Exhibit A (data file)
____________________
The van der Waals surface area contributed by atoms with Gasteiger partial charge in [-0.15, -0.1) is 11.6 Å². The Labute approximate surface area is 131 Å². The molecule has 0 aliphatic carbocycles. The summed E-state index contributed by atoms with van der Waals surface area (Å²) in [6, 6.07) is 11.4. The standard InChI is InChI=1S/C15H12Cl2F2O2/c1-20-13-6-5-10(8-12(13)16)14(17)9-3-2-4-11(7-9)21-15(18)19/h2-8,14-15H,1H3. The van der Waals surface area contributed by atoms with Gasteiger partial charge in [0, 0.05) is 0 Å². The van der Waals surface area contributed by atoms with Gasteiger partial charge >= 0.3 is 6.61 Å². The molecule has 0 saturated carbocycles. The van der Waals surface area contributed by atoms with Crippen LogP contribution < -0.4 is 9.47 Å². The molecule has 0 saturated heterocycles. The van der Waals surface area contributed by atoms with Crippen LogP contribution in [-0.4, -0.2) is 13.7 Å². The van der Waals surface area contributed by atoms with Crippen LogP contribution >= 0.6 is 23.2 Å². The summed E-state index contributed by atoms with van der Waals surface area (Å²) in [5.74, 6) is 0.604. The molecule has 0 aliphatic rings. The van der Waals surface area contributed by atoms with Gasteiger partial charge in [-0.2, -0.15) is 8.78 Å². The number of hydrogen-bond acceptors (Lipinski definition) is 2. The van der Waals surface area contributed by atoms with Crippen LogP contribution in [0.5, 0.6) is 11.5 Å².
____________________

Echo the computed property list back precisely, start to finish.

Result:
The van der Waals surface area contributed by atoms with Gasteiger partial charge in [-0.15, -0.1) is 11.6 Å². The Labute approximate surface area is 131 Å². The molecule has 0 aliphatic carbocycles. The summed E-state index contributed by atoms with van der Waals surface area (Å²) in [6, 6.07) is 11.4. The standard InChI is InChI=1S/C15H12Cl2F2O2/c1-20-13-6-5-10(8-12(13)16)14(17)9-3-2-4-11(7-9)21-15(18)19/h2-8,14-15H,1H3. The van der Waals surface area contributed by atoms with Gasteiger partial charge in [0, 0.05) is 0 Å². The van der Waals surface area contributed by atoms with Gasteiger partial charge >= 0.3 is 6.61 Å². The molecule has 0 saturated carbocycles. The van der Waals surface area contributed by atoms with Crippen LogP contribution < -0.4 is 9.47 Å². The molecule has 0 saturated heterocycles. The van der Waals surface area contributed by atoms with Crippen LogP contribution in [-0.4, -0.2) is 13.7 Å². The van der Waals surface area contributed by atoms with Crippen LogP contribution >= 0.6 is 23.2 Å². The summed E-state index contributed by atoms with van der Waals surface area (Å²) in [5.74, 6) is 0.604. The molecule has 0 aliphatic rings. The van der Waals surface area contributed by atoms with Gasteiger partial charge in [-0.2, -0.15) is 8.78 Å². The number of hydrogen-bond acceptors (Lipinski definition) is 2. The van der Waals surface area contributed by atoms with Crippen LogP contribution in [0.5, 0.6) is 11.5 Å².